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La Soufrière Erupts in St. Vincent and the Grenadines

La Soufrière volcano in St. Vincent and the Grenadines erupted on Friday the morning of April 9th , after being dormant since its last explosion in 1979. The volcano, which sits on the north side of St. Vincent, first started showing volcanic activity in December of 2020. As this volcanic activity increased in early April, on Thursday, April 8th, the Vincentian Prime Minister Ralph Gonsalves urged more than 16,000 residents (over 10% of the population) in “red zones” I.e., high risk areas, to evacuate. With ash fall recorded as far as the island’s Argyle International Airport on the opposite side of the island, people were urged to evacuate immediately as well, either off-island via boat, or to the island’s southern end via a single, bumper to bumper road. 

The volcano has since spewed dark ash plumes 6 km (3.7 miles) into the air, covering homes across the island in a white-colored volcanic dust and rock particles. Due to the presence of smoke and dense volcanic ash plumes, water supplies throughout the island have been cut off and the islands’ airspace closed. As scientist warn eruptions could continue for days or even weeks, many Vincentians are in need of longer-term refuge. Neighboring nations of St. Lucia, Barbados, Antigua and Barbuda and Grenada have all said they are willing to accept evacuees. However, due to the ongoing Covid-19 crisis and emergency nature of the evacuation, housing evacuees is easier said than done. For people to go aboard a cruise ship or be granted temporary refuge in nearby nations, having had the vaccine will be important but the nation has only recently received 40,000 doses of COVID-19 vaccines through the COVAX Facility as of April 7th, and many of those in need of refuge remain unvaccinated. Furthermore, as those in the red zone were evacuated with little notice, many do not have their passports on them, thus PM Gonsalves is also in discussion with other Caribbean governments about accepting ID cards if individuals do not have a passport.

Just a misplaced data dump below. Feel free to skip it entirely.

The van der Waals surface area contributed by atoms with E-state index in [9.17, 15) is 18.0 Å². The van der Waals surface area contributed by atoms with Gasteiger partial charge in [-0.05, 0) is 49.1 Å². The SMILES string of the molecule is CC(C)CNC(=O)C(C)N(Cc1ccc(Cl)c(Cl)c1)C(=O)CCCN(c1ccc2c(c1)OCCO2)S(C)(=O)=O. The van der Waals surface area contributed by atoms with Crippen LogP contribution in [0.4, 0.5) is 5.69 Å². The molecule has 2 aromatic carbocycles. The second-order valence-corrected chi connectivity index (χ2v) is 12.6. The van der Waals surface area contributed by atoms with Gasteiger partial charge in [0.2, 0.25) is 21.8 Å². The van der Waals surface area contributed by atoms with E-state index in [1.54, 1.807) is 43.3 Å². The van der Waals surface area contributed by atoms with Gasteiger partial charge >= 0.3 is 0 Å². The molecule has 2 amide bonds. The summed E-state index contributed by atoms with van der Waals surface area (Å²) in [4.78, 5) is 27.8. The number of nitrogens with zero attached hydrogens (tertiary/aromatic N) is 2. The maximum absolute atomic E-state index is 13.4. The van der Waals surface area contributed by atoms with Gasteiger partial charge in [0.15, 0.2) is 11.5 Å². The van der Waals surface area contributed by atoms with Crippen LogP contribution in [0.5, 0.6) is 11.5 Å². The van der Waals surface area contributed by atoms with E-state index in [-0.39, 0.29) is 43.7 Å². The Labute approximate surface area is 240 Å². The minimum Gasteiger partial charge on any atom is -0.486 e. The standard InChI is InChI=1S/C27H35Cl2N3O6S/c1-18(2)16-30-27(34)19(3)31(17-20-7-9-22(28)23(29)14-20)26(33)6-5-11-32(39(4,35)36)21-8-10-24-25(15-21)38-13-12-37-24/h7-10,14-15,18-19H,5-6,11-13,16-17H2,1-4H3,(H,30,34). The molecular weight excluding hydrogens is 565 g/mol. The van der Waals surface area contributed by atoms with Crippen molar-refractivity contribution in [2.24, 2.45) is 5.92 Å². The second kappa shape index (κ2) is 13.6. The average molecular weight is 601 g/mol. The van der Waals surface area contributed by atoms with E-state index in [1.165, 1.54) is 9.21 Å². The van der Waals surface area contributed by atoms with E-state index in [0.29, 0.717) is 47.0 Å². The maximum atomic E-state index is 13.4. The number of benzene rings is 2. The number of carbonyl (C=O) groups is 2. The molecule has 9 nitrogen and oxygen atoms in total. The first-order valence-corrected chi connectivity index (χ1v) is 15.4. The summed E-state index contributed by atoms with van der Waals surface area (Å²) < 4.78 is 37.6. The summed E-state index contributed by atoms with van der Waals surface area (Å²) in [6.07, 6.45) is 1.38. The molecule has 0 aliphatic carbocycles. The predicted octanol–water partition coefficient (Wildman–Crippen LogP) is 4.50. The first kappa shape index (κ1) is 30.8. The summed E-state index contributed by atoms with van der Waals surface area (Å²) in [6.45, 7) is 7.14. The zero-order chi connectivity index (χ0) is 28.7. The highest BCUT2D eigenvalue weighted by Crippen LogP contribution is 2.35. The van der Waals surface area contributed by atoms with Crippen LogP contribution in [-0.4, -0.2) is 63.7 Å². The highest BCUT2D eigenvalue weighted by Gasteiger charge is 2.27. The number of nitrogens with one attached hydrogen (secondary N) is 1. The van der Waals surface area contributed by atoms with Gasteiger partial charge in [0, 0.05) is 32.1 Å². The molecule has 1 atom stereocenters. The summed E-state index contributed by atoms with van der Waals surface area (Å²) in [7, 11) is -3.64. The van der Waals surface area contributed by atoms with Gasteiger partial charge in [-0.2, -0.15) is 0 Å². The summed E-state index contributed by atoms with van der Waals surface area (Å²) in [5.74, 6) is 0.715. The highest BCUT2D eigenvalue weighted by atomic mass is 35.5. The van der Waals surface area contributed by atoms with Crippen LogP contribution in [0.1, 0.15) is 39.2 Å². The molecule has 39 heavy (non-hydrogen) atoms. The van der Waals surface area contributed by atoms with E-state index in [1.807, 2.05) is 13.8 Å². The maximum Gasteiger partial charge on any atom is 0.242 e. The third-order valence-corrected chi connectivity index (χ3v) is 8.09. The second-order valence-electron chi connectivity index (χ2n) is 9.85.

Currently thousands of people have been displaced and are living in shelters, while others are living with family and friends, while a handful evacuated to neighboring countries on fishing boats.  Currently, providing safe drinking water is priority number one for the relief efforts according to Didier Trebucq, UN Resident Coordinator for Barbados and the Caribbean. Priority number two is the need for shelter management, and a need for cots and basic hygiene items. The UN along with the World Food Programme are working alongside the Vincentian government on digital registration of beneficiaries for cash vouchers.  

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